Drake Tillman

Chef Drake Tillman gained fans in Springfield through his Canvas pop up.

Chef Drake Tillman has ideas – a lot of ideas. Last year, Tillman announced plans to open Elkhart and The Robberson, a new American concept in Springfield, Missouri’s Historic Commercial Street District. Elkhart was originally scheduled to open this summer; however, the 146-year-old building is currently undergoing extensive renovation that will likely push the opening to late 2020.

In the meantime, Tillman is keeping busy. By day, he’s a line cook at The Order. By night, he juggles projects like Via, a mobile wood-fired pizza project he recently concluded for the summer, and Margot, a permanent pop up opening in mid-September. Margot, a French-inspired spot with New American, Italian and Asian influence, will share space with The Artisan’s Oven on Commercial Street. While Artisan’s Oven will still operate during lunch hours, Margot will open for dinner Thursday through Sunday with lunch on Saturdays and Sundays. “I want Margot to have a warm, almost California feel,” Tillman says. “I’m playing with a French-inspired menu, but we’ll still offer locally-grown ingredients with takes on dishes that people may recognize. We’re going for a laidback, a la carte feel.”

If you ask 26-year-old Tillman, his already extensive project portfolio has been in the works since the very beginning. “I looked up the legal working age in Missouri when I was 13,” he says. “It was 14, but I still went to work at a small café in Branson. I got paid under the table to wash dishes.” Now, after a stint in culinary school and more than a decade in the industry, Tillman is ready to branch out. Although the timeline for Elkhart is still shaky, one thing is certain: Tillman is exercising his creativity any way he can.

What is your favorite ingredient to cook with and why? It’s truly crazy how much I love fresh basil. The smell of it, everything about it. I tried having my own garden at one point, and it was fun and rewarding, but I’m not very good at it. In my mind, it’s better to just pay for produce from the people who know what they’re doing.

What’s your perfect day of eating in Springfield? I love good diner food, so I’d probably go with Gailey’s [Breakfast Cafe] for breakfast. I’m not big on the weird brunch stuff people are doing – it’s a little too over the top and super heavy. I do love mimosas, though. I don’t eat lunch that often – I usually just drink coffee all day – but I do love ramen for lunch. Skully’s is definitely my favorite I’ve had in Springfield. For dinner, I finally ate at Progress and it was really good. I had their strip steak with a green garlic chimichurri. It’s definitely a breath of fresh air for someone in Springfield to have an ultra-modern concept.

How has the local food scene evolved over the past year? I definitely think people are becoming more adventurous with what they're eating; more aware of what they're eating. There will always be old-school folks – my mom still likes her steak well done, and that will probably never change – but there are people becoming a lot more adventurous. Social media is a huge advantage that allows people to see what’s going on in other areas of the country and the world. I think as a whole, people want more variety, a more open-minded approach – more of a story behind the food they’re eating.

Who are Springfield chefs you admire at the moment? Obviously, Daniel [Ernce of Progress]. Craig Von Foerster [of Harvest Restaurant] has also always been the most legit guy around. Those two for sure.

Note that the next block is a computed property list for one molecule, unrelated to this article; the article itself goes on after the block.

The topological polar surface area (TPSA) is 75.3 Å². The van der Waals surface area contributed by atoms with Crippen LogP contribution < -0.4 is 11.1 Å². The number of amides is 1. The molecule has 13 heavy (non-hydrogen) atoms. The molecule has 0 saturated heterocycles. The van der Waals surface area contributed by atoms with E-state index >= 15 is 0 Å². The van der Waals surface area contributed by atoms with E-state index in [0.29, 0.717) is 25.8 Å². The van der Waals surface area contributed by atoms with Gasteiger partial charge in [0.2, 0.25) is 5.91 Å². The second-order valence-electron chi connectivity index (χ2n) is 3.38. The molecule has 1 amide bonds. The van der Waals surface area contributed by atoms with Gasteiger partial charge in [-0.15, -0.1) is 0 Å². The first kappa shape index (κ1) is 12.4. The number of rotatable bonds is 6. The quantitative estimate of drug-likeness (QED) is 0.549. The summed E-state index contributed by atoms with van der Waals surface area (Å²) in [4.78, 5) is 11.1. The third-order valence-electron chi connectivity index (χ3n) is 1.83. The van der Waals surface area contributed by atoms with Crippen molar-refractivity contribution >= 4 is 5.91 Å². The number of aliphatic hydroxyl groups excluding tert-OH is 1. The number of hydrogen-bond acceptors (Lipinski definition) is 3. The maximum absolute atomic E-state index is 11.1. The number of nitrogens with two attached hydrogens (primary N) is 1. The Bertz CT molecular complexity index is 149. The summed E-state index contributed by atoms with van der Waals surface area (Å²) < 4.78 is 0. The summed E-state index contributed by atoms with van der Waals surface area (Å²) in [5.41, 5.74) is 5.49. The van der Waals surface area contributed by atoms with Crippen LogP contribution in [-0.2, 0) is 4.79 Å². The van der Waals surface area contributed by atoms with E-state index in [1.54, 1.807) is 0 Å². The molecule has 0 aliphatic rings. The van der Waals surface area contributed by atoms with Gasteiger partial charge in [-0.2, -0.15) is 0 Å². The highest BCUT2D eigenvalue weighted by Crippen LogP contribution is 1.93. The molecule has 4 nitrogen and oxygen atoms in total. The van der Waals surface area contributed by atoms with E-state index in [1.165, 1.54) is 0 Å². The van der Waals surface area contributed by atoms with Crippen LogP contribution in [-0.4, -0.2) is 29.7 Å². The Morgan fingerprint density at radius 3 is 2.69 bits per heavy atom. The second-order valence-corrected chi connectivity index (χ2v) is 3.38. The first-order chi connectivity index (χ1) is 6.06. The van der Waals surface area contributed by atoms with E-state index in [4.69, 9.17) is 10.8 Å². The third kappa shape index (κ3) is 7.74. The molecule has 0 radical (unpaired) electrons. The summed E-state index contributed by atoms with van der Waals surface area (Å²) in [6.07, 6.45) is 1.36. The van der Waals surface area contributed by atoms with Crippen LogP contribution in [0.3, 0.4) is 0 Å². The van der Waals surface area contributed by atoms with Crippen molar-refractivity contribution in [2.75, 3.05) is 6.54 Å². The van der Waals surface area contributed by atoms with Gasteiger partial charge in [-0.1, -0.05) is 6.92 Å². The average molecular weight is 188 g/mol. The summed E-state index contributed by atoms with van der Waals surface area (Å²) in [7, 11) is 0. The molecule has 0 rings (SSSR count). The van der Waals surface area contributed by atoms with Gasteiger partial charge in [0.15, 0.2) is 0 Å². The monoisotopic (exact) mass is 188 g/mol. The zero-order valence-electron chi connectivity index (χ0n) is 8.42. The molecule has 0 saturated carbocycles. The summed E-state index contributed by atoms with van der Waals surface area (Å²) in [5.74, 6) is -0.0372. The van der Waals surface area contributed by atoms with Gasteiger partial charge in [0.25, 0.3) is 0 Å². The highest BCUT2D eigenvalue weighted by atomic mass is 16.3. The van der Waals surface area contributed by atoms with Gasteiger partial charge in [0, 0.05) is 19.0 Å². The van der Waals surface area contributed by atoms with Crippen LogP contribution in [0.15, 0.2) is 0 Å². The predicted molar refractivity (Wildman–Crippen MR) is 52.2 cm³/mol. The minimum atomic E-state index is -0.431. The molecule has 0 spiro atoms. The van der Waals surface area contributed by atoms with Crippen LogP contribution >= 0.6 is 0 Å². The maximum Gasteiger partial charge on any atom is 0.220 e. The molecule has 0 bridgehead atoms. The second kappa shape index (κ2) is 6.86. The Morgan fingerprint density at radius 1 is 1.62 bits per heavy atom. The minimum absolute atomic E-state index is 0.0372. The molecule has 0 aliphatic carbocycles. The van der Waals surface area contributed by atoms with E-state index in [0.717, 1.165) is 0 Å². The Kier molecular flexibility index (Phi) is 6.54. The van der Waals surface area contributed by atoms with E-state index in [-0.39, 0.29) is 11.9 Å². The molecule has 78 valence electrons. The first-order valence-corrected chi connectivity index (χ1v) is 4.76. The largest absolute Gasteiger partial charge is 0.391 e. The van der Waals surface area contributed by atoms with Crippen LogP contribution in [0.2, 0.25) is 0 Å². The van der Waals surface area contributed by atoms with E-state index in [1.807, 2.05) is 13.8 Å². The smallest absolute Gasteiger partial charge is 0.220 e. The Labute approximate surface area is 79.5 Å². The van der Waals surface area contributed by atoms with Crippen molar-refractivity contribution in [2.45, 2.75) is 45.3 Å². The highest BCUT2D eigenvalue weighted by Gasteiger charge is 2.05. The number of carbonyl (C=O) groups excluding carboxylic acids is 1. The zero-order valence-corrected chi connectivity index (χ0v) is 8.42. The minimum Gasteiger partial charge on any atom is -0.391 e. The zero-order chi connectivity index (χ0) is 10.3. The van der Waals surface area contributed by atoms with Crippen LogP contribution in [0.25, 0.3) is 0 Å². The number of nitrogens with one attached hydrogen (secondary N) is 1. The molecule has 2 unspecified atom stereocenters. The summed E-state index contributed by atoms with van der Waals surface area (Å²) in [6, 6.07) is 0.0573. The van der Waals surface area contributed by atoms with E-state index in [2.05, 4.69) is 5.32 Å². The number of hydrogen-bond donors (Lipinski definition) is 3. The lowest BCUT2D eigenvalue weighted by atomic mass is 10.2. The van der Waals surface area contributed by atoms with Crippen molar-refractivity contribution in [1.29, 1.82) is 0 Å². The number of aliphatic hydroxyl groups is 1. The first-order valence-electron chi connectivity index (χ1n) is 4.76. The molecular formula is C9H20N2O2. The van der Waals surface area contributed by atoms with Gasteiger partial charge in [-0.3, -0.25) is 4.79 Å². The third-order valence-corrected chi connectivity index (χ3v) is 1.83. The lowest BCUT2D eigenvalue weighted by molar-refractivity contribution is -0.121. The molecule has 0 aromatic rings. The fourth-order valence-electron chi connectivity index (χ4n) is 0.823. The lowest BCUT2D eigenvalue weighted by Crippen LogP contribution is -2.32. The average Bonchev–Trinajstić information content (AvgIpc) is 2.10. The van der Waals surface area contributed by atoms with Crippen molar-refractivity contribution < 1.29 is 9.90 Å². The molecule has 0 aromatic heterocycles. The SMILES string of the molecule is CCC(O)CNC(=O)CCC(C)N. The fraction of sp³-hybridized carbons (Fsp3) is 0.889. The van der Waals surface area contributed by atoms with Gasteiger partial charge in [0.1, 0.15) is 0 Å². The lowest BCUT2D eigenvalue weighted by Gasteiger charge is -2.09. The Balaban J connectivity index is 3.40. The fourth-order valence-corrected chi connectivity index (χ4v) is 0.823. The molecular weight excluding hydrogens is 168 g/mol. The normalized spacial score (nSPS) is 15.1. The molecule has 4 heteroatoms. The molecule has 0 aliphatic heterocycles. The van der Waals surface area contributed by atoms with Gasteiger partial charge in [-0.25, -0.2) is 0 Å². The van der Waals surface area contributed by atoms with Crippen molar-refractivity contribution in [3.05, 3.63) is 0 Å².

What concepts or styles of cooking do you hope to see added or expanded in Springfield? I would like to see everyone put meat on the back burner. I was a vegetarian for four years, and although I do eat meat now, I only buy it from local small farms. I’d like to see people focusing more on buying local. People will buy one thing from a local farm and say they’re doing local food, but that’s not enough. I’d like to see people trying harder to support local farms instead of just buying one thing from the farmers' market and calling it good. I’d also like to see people taking more risks with modern food – there’s a lot of white noise out there right now. A lot of deep-fried business.

What do you like to cook at home or on your day off? I honestly don’t cook at home as much as I wish I did, but I do like to make pasta for myself. That’s the most relaxing thing.

What is your first food memory? When my family had big holiday get-togethers, everyone would bring something. My mom always made Gulliver’s Corn, which is basically a creamed corn casserole. My grandma also used to make this dish she called "Chicken Divine" – it had broccoli, chicken and Cheddar cheese. I looked it up recently, and it was actually invented in New York City at a place called the Hotel Divan. She had been calling it Chicken Divine, but it was Divan all along.

What’s the most intriguing dish you’ve made recently, and why? I recently did this sourdough ice cream that turned out really, really well. I’m not a big pastry person, but I’m trying to get more into it, so that was a fun success. I also did a beet panzanella dish I liked a lot – it had this really pretty mosaic presentation. Millsap Farm has, like, three different kinds of beets right now. They’re not just a winter vegetable like some people think.

What are your future plans? Hopefully, Elkhart will be open. Then, we’ll be hopefully opening another restaurant – maybe an Italian place. An Italian place is maybe what I should have done first since I’m so crazy for pasta and pizza, but here we are. [Laughs]

Elkhart and The Robberson, 300 E. Commercial St., Springfield, Missouri, 417.848.4360, elkhartsgf.com

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